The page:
The film graphically dramatizes what happened in the last 12 hours of Jesus' life, drawing on gospel accounts. Viewers feel Jesus' pain in being betrayed, falsely charged, mocked, whipped and flogged into a bloody heap until it seems a miracle that he survived long enough to face the cross. The rendering exalts him as the Lamb of God, whose innocent suffering would atone for the world's sins. At the end, images of an open tomb and resplendent sunshine hint at resurrection.
Few who consider themselves followers of Christ would argue against the notion that Jesus' mission was to save sinners. But some worry that a fixation on suffering - including perhaps in this film - may foster an unfortunate piety of imitation. "I've seen people let themselves get crushed because they believe judgment is God's alone," and tolerate circumstances like domestic violence, says the Rev. John Hughes, pastor of First Parish Church, United Church of Christ in Manchester-By-The-Sea, Mass. "You could mislead somebody ... into leading a life that is not only not redemptive but is destructive."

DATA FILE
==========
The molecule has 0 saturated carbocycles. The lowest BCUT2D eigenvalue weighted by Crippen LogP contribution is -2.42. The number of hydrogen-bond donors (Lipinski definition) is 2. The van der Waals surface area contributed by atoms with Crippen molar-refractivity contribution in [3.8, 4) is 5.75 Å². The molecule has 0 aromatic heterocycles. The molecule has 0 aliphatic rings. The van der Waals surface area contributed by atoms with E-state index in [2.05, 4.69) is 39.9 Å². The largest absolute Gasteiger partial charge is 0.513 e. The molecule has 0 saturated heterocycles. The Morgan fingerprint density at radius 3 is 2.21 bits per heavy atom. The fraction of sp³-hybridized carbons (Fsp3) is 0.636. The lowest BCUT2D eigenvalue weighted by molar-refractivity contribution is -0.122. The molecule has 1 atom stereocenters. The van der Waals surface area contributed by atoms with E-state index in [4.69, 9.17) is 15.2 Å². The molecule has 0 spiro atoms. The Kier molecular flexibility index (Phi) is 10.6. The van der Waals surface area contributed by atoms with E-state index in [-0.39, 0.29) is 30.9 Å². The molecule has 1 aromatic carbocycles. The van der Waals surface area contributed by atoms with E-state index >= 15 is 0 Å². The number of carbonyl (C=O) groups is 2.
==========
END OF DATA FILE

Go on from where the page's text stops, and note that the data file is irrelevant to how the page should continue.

In classical Christian doctrine, only the perfect Savior could accomplish the atonement by taking the world's sins upon himself. Gibson, a Roman Catholic, frames the movie as an orthodox witness by showing the prophecy of Isaiah 53:5 at the outset: "He was wounded for our transgressions, [and] by his wounds we are healed."
"It's a wake-up call for a whole lot of Christians in name only and have no idea what Jesus, founder of the church, went through," says scholar Craig Evans, author of "Jesus and the Ossuaries" (Baylor University Press, 2003). In his view, Gibson's theology is sound. "What's going to shake up a lot of conservative Christians is the humanity of Jesus, but that's part of who he is - human and divine - and I give Mel Gibson credit for showing that humanity in a Jesus who's scared."